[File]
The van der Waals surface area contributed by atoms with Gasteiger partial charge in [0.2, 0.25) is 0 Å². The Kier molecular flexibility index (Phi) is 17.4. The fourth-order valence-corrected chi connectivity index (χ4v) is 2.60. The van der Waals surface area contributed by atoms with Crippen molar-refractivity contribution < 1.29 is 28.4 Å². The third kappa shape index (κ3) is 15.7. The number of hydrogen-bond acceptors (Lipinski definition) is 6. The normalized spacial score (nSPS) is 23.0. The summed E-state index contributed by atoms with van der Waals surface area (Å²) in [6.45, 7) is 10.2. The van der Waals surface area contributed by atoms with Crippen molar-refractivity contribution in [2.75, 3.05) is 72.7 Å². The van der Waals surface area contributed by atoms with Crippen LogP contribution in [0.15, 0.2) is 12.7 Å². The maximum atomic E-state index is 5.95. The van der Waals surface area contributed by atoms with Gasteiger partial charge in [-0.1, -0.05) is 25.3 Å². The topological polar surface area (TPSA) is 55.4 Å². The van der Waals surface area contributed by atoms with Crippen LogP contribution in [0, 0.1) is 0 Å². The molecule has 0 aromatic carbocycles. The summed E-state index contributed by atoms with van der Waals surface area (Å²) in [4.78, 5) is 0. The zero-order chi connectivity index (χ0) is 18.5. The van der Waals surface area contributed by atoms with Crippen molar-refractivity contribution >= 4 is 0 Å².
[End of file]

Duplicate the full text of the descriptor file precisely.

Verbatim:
The van der Waals surface area contributed by atoms with Gasteiger partial charge in [0.2, 0.25) is 0 Å². The Kier molecular flexibility index (Phi) is 17.4. The fourth-order valence-corrected chi connectivity index (χ4v) is 2.60. The van der Waals surface area contributed by atoms with Crippen molar-refractivity contribution < 1.29 is 28.4 Å². The third kappa shape index (κ3) is 15.7. The number of hydrogen-bond acceptors (Lipinski definition) is 6. The normalized spacial score (nSPS) is 23.0. The summed E-state index contributed by atoms with van der Waals surface area (Å²) in [6.45, 7) is 10.2. The van der Waals surface area contributed by atoms with Crippen molar-refractivity contribution in [2.75, 3.05) is 72.7 Å². The van der Waals surface area contributed by atoms with Crippen LogP contribution in [0.15, 0.2) is 12.7 Å². The maximum atomic E-state index is 5.95. The van der Waals surface area contributed by atoms with Gasteiger partial charge in [-0.1, -0.05) is 25.3 Å². The topological polar surface area (TPSA) is 55.4 Å². The van der Waals surface area contributed by atoms with Crippen LogP contribution in [0, 0.1) is 0 Å². The molecule has 0 aromatic carbocycles. The summed E-state index contributed by atoms with van der Waals surface area (Å²) in [4.78, 5) is 0. The zero-order chi connectivity index (χ0) is 18.5. The van der Waals surface area contributed by atoms with Crippen molar-refractivity contribution >= 4 is 0 Å².